PhD, DSc, is Professor of Social Psychology and head of the Interdisciplinary Social Research Doctoral Program at the Faculty of Social Sciences of the Eötvös Loránd University, Budapest, chair of the Interdisciplinary Social Research Doctoral Program at the Faculty of Social Sciences, ELTE, and Doctor of the Hungarian Academy of Sciences. He is the president of the Hungarian Sociological Association. His areas of expertise include social psychology of intergroup relations including national identity, antisemitism, xenophobia and anti-Roma sentiments. His research interests have recently turned toward the relationship between the internet and society. He has taught at various American universities (Oregon State, UCLA, Michigan State, New School for Social Research, Montclair State).

Ágnes Daróczi

is a Roma activist, minority researcher, and journalist. She has been actively involved in promoting Roma rights in Hungary, and has focused on empowerment and memoralization at the European level. She promoted these issues through the Human Rights Days, Roma Holocaust Remembrance Days and other public events. She organized the very first Roma Fine Arts Exhibition, founded the first Roma TV-Magazine, and was an initiator of the Roma Folklore movement. She produced several films, authored and published numerous articles, and co-edited several books with Bársony János, including The fate of Roma during Holocaust (New York: idebate press, 2008), Vrana mámi mesél (Budapest: SuliNova, 2005) [Mother Vrana’s fairytales]. She co-produced an educational film series entitled Historia romani about the history of Roma for the Romedia Foundation.

Ferenc Eiler

PhD, is a Senior Research Fellow at the Institute for Minority Studies, Centre for Social Sciences, Hungarian Academy of Sciences and is the Editor of the journal Századok. He obtained his PhD in 1998 at the Modern Universal History Department, Janus Pannonius University of Sciences, Pécs and his Master’s degree in History and German at the József Attila University of Sciences Szeged in 1994. His research interests include the minority policies of the German and Hungarian governments, and the history of the German and Hungarian minorities. Ferenc authored the book Németek, helyi társadalom és hatalom. Harta, 1920–1989 [Germans, Local Society and Power: Harta, 1920–1989] (Budapest: Argumentum, 2011); and Kisebbségvédelem és revízió. Magyar részvétel az Európai Nemzetiségi Kongresszuson 1925–1939. [Minority Protection and Revisionism. Hungarian Participation at the Congress of European Nationalities between 1925 and 1939] (Budapest: Gondolat, 2007). Ferenc also co-edited the volume Czech and Hungarian Minority Policy in Central Europe 1918–1938. (Praha: Masaykuv Ústav-MTA-ENKI, 2009).

Tamás Kiss

PhD, is a researcher at the Romanian Institute for Research on National Minorities in Cluj, Romania. He obtained an MA in sociology at Babeș-Bolyai University and a PhD in cultural studies at the University of Pécs (Dissertation title: The Administrative Gaze. Towards a Comparative Analysis of the Hungarian Demographic Discourses in Romania. On the Statistical Construction of the Transylvanian Hungarian Population). His main research interests are ethnic politics, demography and ethnicity (processes of census ethnic categorization, differences of demographic and migratory behaviour), and demographic discourses (both in global and national perspective). His English language papers have been published in various journals, including Eastern European Politics and Society, Problems of Post-Communism and Nationality Papers. Tamás was the editor of the volume, Unequal Accommodation of Minority Rights. Hungarians in Transylvania (London: Palgrave Macmillan, 2018).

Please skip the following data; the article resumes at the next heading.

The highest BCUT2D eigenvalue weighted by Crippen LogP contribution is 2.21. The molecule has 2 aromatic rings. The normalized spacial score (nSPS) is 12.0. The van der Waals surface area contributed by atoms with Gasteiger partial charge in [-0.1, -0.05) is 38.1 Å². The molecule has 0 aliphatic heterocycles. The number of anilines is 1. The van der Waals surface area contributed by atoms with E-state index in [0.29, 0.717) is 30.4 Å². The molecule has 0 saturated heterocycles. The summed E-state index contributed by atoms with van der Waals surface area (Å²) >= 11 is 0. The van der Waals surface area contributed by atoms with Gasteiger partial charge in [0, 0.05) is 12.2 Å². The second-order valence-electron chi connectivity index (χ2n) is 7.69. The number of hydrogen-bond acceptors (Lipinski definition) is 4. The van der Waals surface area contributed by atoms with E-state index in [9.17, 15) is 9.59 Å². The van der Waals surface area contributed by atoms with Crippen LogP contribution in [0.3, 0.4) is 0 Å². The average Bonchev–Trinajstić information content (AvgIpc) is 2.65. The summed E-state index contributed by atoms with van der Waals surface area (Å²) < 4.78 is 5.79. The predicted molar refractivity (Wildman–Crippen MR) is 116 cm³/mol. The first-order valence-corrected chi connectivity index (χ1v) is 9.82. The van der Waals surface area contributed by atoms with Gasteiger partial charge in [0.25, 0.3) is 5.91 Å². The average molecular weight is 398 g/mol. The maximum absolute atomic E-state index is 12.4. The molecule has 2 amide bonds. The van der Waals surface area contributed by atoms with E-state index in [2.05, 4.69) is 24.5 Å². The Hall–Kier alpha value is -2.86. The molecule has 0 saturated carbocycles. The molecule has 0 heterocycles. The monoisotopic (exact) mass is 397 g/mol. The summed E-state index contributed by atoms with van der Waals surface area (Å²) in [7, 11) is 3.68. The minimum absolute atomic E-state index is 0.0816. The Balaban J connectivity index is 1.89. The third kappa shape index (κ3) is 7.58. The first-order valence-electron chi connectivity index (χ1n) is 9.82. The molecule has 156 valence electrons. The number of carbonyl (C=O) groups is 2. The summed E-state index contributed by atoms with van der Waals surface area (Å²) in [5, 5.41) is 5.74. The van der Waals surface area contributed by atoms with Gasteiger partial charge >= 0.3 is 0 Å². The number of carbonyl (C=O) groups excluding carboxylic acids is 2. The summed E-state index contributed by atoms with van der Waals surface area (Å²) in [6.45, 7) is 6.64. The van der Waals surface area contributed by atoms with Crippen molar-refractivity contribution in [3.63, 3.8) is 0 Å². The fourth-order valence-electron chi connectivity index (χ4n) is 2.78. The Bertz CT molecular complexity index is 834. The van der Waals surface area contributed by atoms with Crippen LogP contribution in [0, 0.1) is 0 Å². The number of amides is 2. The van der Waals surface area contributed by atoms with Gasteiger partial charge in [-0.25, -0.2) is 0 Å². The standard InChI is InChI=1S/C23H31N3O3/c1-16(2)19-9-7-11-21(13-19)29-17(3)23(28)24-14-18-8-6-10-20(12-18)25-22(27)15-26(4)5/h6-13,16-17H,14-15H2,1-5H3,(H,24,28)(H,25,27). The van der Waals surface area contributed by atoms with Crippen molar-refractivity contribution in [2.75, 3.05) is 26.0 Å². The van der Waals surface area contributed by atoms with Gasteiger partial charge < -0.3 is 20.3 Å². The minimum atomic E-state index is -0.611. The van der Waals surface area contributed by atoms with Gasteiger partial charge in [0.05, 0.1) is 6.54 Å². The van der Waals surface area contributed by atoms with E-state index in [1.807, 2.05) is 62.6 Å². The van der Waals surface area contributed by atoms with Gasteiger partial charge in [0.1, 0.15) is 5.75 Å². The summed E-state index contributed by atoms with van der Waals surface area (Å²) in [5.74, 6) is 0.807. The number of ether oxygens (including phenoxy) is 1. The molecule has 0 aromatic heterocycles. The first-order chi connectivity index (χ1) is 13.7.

Angéla Kóczé

PhD, is a sociologist. She is currently a Visiting Assistant Professor at Wake Forest University. She is also a research fellow at the Hungarian Academy of Sciences, Institute of Sociology, and an affiliated research fellow at Central European University, Centre for Policy Studies. Angéla has done research focused mainly on social and legal inequalities of Roma in various European countries, as well as on the intersection of gender, ethnicity, and class with respect to minority and migrant populations in Europe. She has written extensively about the racialization and the unequal access to social, economic and political rights of Roma in Europe. Some of her work was published in various books by Palgrave and Ashgate, as well as by international organisations such as the UNDP. In addition to her academic career, Angéla also worked as a senior policy adviser in the Hungarian government (2004–2008). Previously, while working on her PhD, she worked as a funding director at the European Roma Information Office (ERIO) in Brussels (2003–2004), and as the director of the human rights education programme at the European Roma Rights Centre (1998–2003) in Budapest, Hungary. Moreover, she was the founding director of the Romaversitas programme (1996) in Budapest, which offers a scholarship and mentorship programme for underprivileged Roma minority university students.

Alex Maws

is Head of Educational Grants and Projects at the Association of Jewish Refugees (AJR), the largest dedicated funder of programmes which promote teaching and learning about the Holocaust in the United Kingdom. In this capacity, he engages with a range of organizations to promote good practice across the Holocaust education and remembrance sectors. From 2007–2017, he worked at the Holocaust Educational Trust, developing training programmes for teachers and educational resources used by thousands of British schools. He has led nearly 50 study visits to Holocaust sites for teachers and students. Alex continues to serve as Education Advisor to the Holocaust Educational Trust. He is a member and former Chair of the International Holocaust Remembrance Alliance’s (IHRA) Education Working Group and served on the Board of Directors of the British Association of Holocaust Studies from 2013–2016. He earned an MA in Social Justice & Education from the University of London-Institute of Education and a BA in Political Science from the University of Michigan.